It is also not the truly devoted, passionate women of flair that worry me: like Essie Nummenin, Erin Connelly, Terri Leesburg, Ati Tedesco,erin and Lori Muraoka. More power to these passionate flair masters and mavericks, several of whom have repeatedly whooped my ass and many other guys in competition, I might point out. It is the money-hungry opportunists who see flair only as a tool to use to simply make more money and have no love or passion for it. Those who see flair as a means to an ends, nothing more. “Flairdiggers” perhaps. And heed my warning, there are more of them out there than you’d like to believe.

The Six Figure Bartender Outside of Las Vegas
While the smaller corner bars, sports bars, and cocktail lounges will always be a haven for the talented, charismatic barkeeps of the world, current trends suggest that the upper-end jobs are going to the unskilled, attractive and the just plain lucky. (What’s new, right?) Salaries, that’s what new. The days of topping out at $50,000 a year are a thing of the past, at least in the major markets of America. With take-home salaries between $75,000 and $200,000 a year this should be both alarming and exciting to anybody wishing to have a long and lucrative career in bartending.

A Somewhat New Breed of Hybrid Bartender
tabubartenderLuckily, there is one more emerging trend (or perhaps I am imagining it) that may save the day for now. With the creation of the “ultra lounges” like the original Las Vegas ultra lounge the VooDoo Lounge, a need has been created for multi-talented, high-volume bartenders. From this, I have noticed two new styles of bartending slowly taking root. high-volume mixology and high-volume “stealth” flair. Stealth flair? Yes, back to its roots in speed and efficiency, light, almost unnoticeable moves that truly are as fast as “standard” bartending but convey style and skill. Check out Venus and V-bar in the Venetian Casino to see the closest thing to “stealth” flair in action. (Note: since writing this Venus reopened as Vivid and much of the staff that made V-bar what it was, has moved on.)
The Dawn of The Celebrity Bartender theclub
The logical follow-up to the celebrity chef, the celebrity bartender was a laughable concept ten years and now a foreseeable reality in our industry and in the major media. With the growing amount of television advertising in the spirits category, sponsorship, endorsement and other lucrative opportunities for the best of the best may be not so far fetched. From the Labatt’s commercial to the commercials of an over-hyped, mediocre vodka that bashes on bottle-flippers Flair has been a focal point of the advertising media recently. (Note: the references to these two, specific TV commercials and the absence of referencing the Midori and Bacardi commercials that feature flair leads me to believe this is an update made to my notes sometime in mid- 2005). This is a good sign. Sooner or later somebody is going to get the formula right and a hit TV show, probably a reality show, is going to fuel this trend. (Note: since writing this, Spike aired “The Club,” a reality show chronicling the operations of Las Vegas Nightclub, Ice).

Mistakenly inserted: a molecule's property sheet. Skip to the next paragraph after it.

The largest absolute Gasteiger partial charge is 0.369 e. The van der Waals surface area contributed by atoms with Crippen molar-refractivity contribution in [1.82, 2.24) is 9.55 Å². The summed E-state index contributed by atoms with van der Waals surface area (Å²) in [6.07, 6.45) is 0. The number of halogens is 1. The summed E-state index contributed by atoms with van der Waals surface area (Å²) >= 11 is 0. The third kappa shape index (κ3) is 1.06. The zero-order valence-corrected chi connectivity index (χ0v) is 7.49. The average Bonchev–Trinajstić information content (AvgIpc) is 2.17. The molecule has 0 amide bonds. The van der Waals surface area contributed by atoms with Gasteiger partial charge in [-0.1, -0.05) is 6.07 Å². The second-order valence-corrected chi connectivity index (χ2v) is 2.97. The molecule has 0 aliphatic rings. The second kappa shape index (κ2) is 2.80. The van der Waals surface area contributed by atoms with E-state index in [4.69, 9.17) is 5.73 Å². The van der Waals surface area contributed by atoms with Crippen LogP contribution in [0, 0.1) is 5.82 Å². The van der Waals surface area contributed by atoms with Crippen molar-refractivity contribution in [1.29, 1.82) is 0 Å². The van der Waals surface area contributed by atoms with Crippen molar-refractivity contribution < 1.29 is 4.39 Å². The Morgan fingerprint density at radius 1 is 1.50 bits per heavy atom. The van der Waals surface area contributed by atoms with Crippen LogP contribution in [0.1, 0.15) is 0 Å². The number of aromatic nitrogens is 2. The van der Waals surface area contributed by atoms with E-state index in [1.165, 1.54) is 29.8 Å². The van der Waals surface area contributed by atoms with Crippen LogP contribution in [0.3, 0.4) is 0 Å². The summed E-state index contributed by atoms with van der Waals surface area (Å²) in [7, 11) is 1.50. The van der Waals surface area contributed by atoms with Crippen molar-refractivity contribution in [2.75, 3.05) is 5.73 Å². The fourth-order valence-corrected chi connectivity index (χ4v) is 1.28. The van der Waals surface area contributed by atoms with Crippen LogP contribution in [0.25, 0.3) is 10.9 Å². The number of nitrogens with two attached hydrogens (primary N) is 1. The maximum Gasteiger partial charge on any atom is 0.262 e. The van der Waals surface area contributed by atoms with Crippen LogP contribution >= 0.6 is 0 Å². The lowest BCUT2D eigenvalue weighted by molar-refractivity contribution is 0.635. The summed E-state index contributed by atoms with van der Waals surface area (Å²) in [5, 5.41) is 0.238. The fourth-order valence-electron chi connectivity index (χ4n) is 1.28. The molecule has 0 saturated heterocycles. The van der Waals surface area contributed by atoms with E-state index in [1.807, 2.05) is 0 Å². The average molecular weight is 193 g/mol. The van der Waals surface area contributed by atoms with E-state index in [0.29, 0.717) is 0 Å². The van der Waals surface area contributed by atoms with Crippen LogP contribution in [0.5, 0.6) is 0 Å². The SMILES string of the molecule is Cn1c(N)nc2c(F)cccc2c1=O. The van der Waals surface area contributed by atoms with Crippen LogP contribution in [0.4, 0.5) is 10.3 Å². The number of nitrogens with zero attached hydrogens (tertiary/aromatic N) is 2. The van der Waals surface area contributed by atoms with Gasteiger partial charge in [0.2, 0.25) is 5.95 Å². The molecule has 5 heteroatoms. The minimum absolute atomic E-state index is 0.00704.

rest1Think it’s crazy? About as crazy as a prime-time TV show about a restaurant and it’s staff. Maybe you’ve heard of it? Recently announced to begin it’s second season, it’s called, oddly enough…. The Restaurant and the ratings suggest the endless supply of drama and sleaze in the restaurant business makes for great entertainment. NBC seems to think so an so perhaps bartending is not far behind. (Note: Since writing this, The Restaurant was canceled due to a lawsuit between managing partners Rocco DiSpirito and Jefferey Chodorow. NBC executives have publicly called the cancellation “a major mistake.” )

While top mixologists are in the best positions for such fame, look for two or three flair bartenders to make the leap as well. Chances are, it will be for personality or blind luck just as likely as flair accomplishment or raw flair skill. Basically, if this trend does emerge, it will be a crapshoot as to who ends up in the limelight. (Note: Ok, I don’t know about you but I’m laughing my as off, reading this after just watching Throwdown. Seems I was right… about the blind luck thing anyway.)

And a reality show, which is something we may just see on the heels of The Restaurant will of course, likely select for looks and mental instability, not experience. Unless it’s focused on flair or mixology. (Keep your fingers crossed.) But I think the interest in bartending such a show may create will hopefully open the gates for the celebrity bartender. (Note: I learned just months ago about a pending deal for a reality TV show in America based on Flair Bartending. I cannot give any details, don’t bother asking but whether or not it makes on TV or not, it’s exciting to know this is something the networks are at least considering.) cocktailkings